Friday, October 19, 2007

Helsinki: Suomenlinna

On occasion we will stray from coverage of specific buildings or architects to discuss special places. This post will do just that. This is a long slide show but worth the time is takes to watch it.

A short ride ferry ride from Senate Square in Helsinki is the Swedish sea fort of Suomenlinna. The sea fort occupies six islands and is a UNESCO World Heritage Site. Suomenlinna was built by the Swedish in 1748 to defend the city of Helsinki from Russian expansion. It didn't work. The Russians took control of Finland less than 60 years later. Today it is home to a select few, but enjoyed by all Fins as a wonderful island park. It is part military museum with old cannons and large guns pointed towards Russia, part shipyard...oh it is hard to describe, but really a special place. In the summer, many come for picnics here. All year round it is an escape for teens who want their own place away from the city. Some of the old military buildings have been restored and are used for special events. It seems that down every path there is a cool building or munitions storage cave, or a beached submarine.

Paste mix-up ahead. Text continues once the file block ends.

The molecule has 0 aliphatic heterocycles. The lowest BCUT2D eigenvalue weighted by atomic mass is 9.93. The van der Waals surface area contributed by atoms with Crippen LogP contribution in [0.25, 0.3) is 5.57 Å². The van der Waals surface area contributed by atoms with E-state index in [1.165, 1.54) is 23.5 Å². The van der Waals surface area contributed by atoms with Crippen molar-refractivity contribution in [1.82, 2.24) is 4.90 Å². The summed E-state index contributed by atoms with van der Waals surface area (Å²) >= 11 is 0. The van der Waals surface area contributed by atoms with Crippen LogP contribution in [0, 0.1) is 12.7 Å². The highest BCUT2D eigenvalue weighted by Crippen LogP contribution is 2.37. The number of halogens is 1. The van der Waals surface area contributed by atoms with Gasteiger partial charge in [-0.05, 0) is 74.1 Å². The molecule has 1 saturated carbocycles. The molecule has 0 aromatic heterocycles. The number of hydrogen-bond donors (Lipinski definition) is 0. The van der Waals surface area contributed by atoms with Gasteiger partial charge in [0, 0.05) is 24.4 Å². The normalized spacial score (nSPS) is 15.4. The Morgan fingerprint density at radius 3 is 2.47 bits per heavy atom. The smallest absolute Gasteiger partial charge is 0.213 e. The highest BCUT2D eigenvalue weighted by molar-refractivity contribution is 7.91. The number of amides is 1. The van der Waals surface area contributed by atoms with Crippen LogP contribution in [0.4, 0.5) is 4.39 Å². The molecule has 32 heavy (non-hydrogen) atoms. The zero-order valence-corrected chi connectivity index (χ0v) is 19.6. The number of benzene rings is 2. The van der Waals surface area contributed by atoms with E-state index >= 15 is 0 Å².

The entire island seems to be a floating piece of granite. The large faces of, wind and snow polished rock seem to rise up right from the Bay of Finland. The vivid colors of the buildings, the eclectic architecture, the large cruise ships passing, it is really a surreal experience. The dark blue sky and the sun low on the horizon reminds you that you really are in a city that is on top of the world. Check out more about Suomenlinna on the official website HERE.

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